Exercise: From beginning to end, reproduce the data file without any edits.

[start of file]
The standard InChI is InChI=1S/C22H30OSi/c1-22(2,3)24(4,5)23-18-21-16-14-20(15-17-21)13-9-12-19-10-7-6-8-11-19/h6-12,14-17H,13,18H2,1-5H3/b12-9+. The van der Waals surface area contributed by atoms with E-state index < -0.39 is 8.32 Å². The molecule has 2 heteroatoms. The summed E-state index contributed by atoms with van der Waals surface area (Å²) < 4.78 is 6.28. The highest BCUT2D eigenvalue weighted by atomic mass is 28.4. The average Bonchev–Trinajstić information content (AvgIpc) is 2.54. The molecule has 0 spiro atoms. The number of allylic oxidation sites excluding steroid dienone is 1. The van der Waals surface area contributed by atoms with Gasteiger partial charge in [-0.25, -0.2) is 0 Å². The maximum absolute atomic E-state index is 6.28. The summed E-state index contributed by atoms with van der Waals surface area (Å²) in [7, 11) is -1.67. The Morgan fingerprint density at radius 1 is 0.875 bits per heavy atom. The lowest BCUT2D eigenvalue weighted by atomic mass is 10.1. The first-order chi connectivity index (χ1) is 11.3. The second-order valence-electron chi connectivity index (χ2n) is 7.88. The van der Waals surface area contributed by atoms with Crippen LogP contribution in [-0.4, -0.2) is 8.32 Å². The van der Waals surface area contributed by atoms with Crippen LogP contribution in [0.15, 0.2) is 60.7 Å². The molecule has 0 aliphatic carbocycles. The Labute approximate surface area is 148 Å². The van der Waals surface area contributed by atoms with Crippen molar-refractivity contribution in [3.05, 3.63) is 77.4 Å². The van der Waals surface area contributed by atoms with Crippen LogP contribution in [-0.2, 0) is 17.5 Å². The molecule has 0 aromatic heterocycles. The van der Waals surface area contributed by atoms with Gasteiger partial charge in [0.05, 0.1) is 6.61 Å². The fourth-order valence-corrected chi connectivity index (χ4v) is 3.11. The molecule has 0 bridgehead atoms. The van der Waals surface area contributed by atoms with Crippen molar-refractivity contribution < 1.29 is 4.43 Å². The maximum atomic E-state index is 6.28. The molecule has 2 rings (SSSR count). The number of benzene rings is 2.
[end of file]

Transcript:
The standard InChI is InChI=1S/C22H30OSi/c1-22(2,3)24(4,5)23-18-21-16-14-20(15-17-21)13-9-12-19-10-7-6-8-11-19/h6-12,14-17H,13,18H2,1-5H3/b12-9+. The van der Waals surface area contributed by atoms with E-state index < -0.39 is 8.32 Å². The molecule has 2 heteroatoms. The summed E-state index contributed by atoms with van der Waals surface area (Å²) < 4.78 is 6.28. The highest BCUT2D eigenvalue weighted by atomic mass is 28.4. The average Bonchev–Trinajstić information content (AvgIpc) is 2.54. The molecule has 0 spiro atoms. The number of allylic oxidation sites excluding steroid dienone is 1. The van der Waals surface area contributed by atoms with Gasteiger partial charge in [-0.25, -0.2) is 0 Å². The maximum absolute atomic E-state index is 6.28. The summed E-state index contributed by atoms with van der Waals surface area (Å²) in [7, 11) is -1.67. The Morgan fingerprint density at radius 1 is 0.875 bits per heavy atom. The lowest BCUT2D eigenvalue weighted by atomic mass is 10.1. The first-order chi connectivity index (χ1) is 11.3. The second-order valence-electron chi connectivity index (χ2n) is 7.88. The van der Waals surface area contributed by atoms with Crippen LogP contribution in [-0.4, -0.2) is 8.32 Å². The van der Waals surface area contributed by atoms with Crippen LogP contribution in [0.15, 0.2) is 60.7 Å². The molecule has 0 aliphatic carbocycles. The Labute approximate surface area is 148 Å². The van der Waals surface area contributed by atoms with Crippen molar-refractivity contribution in [3.05, 3.63) is 77.4 Å². The van der Waals surface area contributed by atoms with Crippen LogP contribution in [-0.2, 0) is 17.5 Å². The molecule has 0 aromatic heterocycles. The van der Waals surface area contributed by atoms with Gasteiger partial charge in [0.05, 0.1) is 6.61 Å². The fourth-order valence-corrected chi connectivity index (χ4v) is 3.11. The molecule has 0 bridgehead atoms. The van der Waals surface area contributed by atoms with Crippen molar-refractivity contribution < 1.29 is 4.43 Å². The maximum atomic E-state index is 6.28. The molecule has 2 rings (SSSR count). The number of benzene rings is 2.